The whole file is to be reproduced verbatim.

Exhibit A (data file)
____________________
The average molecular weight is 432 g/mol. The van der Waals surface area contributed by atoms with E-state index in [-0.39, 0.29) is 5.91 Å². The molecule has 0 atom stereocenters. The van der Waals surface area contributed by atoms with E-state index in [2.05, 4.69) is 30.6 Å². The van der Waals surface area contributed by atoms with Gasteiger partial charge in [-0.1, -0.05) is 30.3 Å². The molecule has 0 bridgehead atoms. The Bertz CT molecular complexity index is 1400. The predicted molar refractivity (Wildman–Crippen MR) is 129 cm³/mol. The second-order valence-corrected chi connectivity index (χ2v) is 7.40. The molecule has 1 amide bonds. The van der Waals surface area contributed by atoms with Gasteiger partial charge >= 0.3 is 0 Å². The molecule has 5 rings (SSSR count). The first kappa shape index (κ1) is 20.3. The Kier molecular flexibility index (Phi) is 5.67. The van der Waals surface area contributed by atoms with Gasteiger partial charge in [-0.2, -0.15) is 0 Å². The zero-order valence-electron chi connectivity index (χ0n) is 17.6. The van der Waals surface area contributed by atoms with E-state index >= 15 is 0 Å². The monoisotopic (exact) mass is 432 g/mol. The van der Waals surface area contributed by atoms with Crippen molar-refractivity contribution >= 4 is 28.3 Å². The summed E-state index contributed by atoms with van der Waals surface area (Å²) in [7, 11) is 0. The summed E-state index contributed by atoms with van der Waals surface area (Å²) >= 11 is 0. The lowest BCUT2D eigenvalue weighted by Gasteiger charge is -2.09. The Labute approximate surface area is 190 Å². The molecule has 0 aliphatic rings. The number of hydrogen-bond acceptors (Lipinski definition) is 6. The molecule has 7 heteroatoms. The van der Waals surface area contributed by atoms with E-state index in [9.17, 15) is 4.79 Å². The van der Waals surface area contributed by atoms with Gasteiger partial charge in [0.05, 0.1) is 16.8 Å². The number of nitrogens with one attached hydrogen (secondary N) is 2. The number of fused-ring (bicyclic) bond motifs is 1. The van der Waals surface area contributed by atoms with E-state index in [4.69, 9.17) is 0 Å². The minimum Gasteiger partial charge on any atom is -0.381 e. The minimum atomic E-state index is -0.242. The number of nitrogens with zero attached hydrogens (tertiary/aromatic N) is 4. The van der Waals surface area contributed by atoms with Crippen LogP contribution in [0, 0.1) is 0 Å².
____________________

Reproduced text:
The average molecular weight is 432 g/mol. The van der Waals surface area contributed by atoms with E-state index in [-0.39, 0.29) is 5.91 Å². The molecule has 0 atom stereocenters. The van der Waals surface area contributed by atoms with E-state index in [2.05, 4.69) is 30.6 Å². The van der Waals surface area contributed by atoms with Gasteiger partial charge in [-0.1, -0.05) is 30.3 Å². The molecule has 0 bridgehead atoms. The Bertz CT molecular complexity index is 1400. The predicted molar refractivity (Wildman–Crippen MR) is 129 cm³/mol. The second-order valence-corrected chi connectivity index (χ2v) is 7.40. The molecule has 1 amide bonds. The van der Waals surface area contributed by atoms with Gasteiger partial charge >= 0.3 is 0 Å². The molecule has 5 rings (SSSR count). The first kappa shape index (κ1) is 20.3. The Kier molecular flexibility index (Phi) is 5.67. The van der Waals surface area contributed by atoms with Gasteiger partial charge in [-0.2, -0.15) is 0 Å². The zero-order valence-electron chi connectivity index (χ0n) is 17.6. The van der Waals surface area contributed by atoms with E-state index >= 15 is 0 Å². The monoisotopic (exact) mass is 432 g/mol. The van der Waals surface area contributed by atoms with Crippen molar-refractivity contribution >= 4 is 28.3 Å². The summed E-state index contributed by atoms with van der Waals surface area (Å²) in [7, 11) is 0. The summed E-state index contributed by atoms with van der Waals surface area (Å²) >= 11 is 0. The lowest BCUT2D eigenvalue weighted by Gasteiger charge is -2.09. The Labute approximate surface area is 190 Å². The molecule has 0 aliphatic rings. The number of hydrogen-bond acceptors (Lipinski definition) is 6. The molecule has 7 heteroatoms. The van der Waals surface area contributed by atoms with E-state index in [9.17, 15) is 4.79 Å². The van der Waals surface area contributed by atoms with Gasteiger partial charge in [0.05, 0.1) is 16.8 Å². The number of nitrogens with one attached hydrogen (secondary N) is 2. The number of fused-ring (bicyclic) bond motifs is 1. The van der Waals surface area contributed by atoms with E-state index in [4.69, 9.17) is 0 Å². The minimum Gasteiger partial charge on any atom is -0.381 e. The minimum atomic E-state index is -0.242. The number of nitrogens with zero attached hydrogens (tertiary/aromatic N) is 4. The van der Waals surface area contributed by atoms with Crippen LogP contribution in [0, 0.1) is 0 Å².